An internal investigation by Broadcom Corp into its
stock options grants to employees prompted the company to
announce on Friday that it would restate its financial
results for the past five years and record non-cash
expenses of more than $750 million.
The company said it found no evidence of improper behavior in the preliminary review, only that for certain option grants awarded during the years 2000 to 2002, the allocations to individual recipients and/or formal corporate approvals had not been completed as of the original accounting measurement dates, according to a news release.
The company, which provides semiconductors for wireless communications, stands next in a long line of technology companies entangled in a federal stock options probe that some have likened to the mutual fund trading scandals, which exploded a few years ago ( Stock Option Probe Biggest Since Abusive Fund Trading Cases ).
In June, US regulators asked Broadcom for documents related to how it grants stock options to employees.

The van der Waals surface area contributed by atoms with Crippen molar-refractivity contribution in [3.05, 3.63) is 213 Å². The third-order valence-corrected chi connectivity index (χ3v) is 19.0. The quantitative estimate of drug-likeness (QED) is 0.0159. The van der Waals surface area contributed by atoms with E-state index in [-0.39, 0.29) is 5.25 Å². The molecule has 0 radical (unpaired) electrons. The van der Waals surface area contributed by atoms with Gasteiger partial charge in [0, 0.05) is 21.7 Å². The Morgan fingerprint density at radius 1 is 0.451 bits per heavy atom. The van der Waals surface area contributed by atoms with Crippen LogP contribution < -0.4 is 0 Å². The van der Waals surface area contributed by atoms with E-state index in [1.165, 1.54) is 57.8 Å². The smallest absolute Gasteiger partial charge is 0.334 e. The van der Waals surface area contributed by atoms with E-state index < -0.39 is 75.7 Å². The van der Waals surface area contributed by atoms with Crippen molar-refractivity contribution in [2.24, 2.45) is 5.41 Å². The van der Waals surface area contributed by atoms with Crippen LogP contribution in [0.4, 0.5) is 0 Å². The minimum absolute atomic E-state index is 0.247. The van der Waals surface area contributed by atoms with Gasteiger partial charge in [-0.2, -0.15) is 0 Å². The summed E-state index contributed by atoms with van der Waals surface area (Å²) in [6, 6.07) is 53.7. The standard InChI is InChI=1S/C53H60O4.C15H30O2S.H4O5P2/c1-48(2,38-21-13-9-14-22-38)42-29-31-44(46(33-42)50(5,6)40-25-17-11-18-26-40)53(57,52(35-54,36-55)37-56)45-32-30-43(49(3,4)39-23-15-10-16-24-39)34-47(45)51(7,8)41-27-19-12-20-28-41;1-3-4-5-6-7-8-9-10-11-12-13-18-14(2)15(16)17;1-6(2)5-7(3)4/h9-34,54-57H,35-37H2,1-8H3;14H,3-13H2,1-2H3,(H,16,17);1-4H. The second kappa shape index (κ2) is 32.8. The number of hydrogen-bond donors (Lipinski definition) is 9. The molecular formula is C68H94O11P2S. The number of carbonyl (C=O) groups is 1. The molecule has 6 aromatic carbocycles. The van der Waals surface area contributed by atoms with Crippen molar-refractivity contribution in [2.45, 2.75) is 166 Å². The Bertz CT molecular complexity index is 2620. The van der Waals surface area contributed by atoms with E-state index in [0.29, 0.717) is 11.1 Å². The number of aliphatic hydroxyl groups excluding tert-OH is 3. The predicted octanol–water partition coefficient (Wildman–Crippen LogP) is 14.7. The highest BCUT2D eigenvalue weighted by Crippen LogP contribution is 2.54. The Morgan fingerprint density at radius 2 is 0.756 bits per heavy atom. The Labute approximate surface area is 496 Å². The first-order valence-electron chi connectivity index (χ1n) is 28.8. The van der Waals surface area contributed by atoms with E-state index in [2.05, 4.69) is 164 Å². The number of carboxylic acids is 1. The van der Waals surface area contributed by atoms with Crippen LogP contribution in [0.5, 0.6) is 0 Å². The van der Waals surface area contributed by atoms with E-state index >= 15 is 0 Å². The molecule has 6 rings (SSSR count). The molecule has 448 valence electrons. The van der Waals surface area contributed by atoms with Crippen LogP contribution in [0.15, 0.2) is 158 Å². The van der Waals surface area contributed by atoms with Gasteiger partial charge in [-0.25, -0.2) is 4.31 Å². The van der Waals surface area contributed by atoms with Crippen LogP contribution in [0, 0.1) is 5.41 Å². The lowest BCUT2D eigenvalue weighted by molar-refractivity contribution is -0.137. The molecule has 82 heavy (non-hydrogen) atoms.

No issues have been identified that affect equity awards issued to Broadcom’s co-founders, CEOs or any member of the Board of Directors. But about 95% of options awards granted since 1998 have gone to employees as part of their compensation packages, according to a release.
According to a release from the company, no equity award has been identified that was not authorized, or where any officer or director approved an individual equity award from which he or she personally benefited.
The company said the additional non-cash stock-based compensation expense will not affect the company’s current cash position, financial condition or previously reported revenues and will be offset by corresponding increases in additional paid-in capital, leaving shareholders’ equity unaffected.
The company has decided to restate its financial statements for the years 2000 to 2005 and for the first quarter of 2006.
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